An Ohio University graduate, Sara Goldenberg is excited to be back in Ohio. She joined the Cleveland19 News team in April 2015.
Sara grew up outside of Philadelphia and spent several years living out West.
Before Cleveland19, Sara was a reporter at KNXV in Phoenix, Arizona. A few months after arriving, she covered the heartbreaking story of the Yarnell 19-- a massive wildfire that killed 19 firefighters near Prescott. She will never forget telling their stories.
Sara's dedication to watchdog journalism also led to aggressive coverage of mismanagement and delayed care at the Phoenix VA. Her stories led eight U.S. Congress members to call for a new investigation into the hospital in early 2015. Several whistle blowers came forward to Sara to share their stories, alleging mishandling of suicides at the VA. The President visited the hospital just weeks later, announcing a new plan for reform.
While reporting in Tulsa, Oklahoma, Sara covered the devastating tornado that ripped through Joplin, Missouri. She was one of the first reporters on the scene just hours after it hit, and will always remember the incredible stories of resilience and recovery she reported on in the aftermath. Sara also won a Heartland Emmy award for her contribution to a news special on fighting teen bullying while working at KJRH.
Sara got her start at KJCT in Grand Junction, Colorado. She graduated from the E.W. Scripps School of Journalism where she majored in Broadcast News and studied abroad in southern France for a semester.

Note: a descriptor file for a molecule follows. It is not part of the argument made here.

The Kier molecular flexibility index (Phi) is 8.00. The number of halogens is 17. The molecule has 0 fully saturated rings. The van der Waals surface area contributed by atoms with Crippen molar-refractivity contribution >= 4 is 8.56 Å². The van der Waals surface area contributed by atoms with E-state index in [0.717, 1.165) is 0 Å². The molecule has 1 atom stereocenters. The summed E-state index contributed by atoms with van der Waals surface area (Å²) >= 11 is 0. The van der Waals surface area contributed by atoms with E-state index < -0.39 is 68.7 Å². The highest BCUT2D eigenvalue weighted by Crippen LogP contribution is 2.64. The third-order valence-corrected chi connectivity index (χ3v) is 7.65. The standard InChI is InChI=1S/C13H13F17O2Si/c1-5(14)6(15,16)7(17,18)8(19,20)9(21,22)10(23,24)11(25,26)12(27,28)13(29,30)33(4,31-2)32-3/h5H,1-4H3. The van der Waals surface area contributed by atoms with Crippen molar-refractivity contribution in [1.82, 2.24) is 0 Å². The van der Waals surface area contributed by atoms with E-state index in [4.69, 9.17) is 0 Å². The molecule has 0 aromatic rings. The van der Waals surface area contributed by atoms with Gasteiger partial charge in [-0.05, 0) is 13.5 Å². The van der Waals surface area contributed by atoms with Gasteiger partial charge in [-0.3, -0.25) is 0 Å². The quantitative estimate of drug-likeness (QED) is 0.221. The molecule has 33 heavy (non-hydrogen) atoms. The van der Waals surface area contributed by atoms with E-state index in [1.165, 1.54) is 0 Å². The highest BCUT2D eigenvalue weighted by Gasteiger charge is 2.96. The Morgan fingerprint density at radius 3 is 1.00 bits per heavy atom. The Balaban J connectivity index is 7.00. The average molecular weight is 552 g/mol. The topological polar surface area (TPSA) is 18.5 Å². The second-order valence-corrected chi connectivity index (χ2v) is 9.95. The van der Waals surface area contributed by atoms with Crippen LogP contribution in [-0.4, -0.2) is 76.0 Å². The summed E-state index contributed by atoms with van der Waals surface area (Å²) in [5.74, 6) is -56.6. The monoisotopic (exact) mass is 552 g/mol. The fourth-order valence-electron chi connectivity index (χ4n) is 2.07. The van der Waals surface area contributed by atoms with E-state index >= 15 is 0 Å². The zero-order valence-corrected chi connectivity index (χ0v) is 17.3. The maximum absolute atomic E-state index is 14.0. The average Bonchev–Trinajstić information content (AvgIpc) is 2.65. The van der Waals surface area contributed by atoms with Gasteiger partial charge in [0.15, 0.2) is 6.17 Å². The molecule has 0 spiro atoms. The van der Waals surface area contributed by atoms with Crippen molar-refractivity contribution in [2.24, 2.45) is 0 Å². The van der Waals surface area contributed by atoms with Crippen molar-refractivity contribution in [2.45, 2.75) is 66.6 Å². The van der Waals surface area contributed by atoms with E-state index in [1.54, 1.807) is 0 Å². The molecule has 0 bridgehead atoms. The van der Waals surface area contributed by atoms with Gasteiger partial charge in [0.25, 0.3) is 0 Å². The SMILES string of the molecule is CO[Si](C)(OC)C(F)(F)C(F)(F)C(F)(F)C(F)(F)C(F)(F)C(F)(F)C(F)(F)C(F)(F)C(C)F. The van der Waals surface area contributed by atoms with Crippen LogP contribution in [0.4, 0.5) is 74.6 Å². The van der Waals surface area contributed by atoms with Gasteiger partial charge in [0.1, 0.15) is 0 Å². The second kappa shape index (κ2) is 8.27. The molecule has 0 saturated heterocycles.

Sara lives in Northeast Ohio with her husband Jim and son Grayson.
She can't wait to bike and run on the Metro Parks trails and enjoy football games in the fall.
Things were looking up for college students about to head into the job market, until the coronavirus pandemic hit. But now the class of 2020 will graduate into the worst economy in generations since the Great Depression.
Some Ohio families have loved ones living outside of the United States and they don't know when they'll get to see them again during the coronavirus pandemic. 19 News spoke to a woman from Ohio now living in Spain.
Imagine buying a new furniture set and noticing a strong, chemical odor in your house days, even months later.For some people, headaches, asthma, allergies and serious diseases like cancer may follow.It's called furniture off-gassing. Furniture can release toxic chemicals into the air we breathe.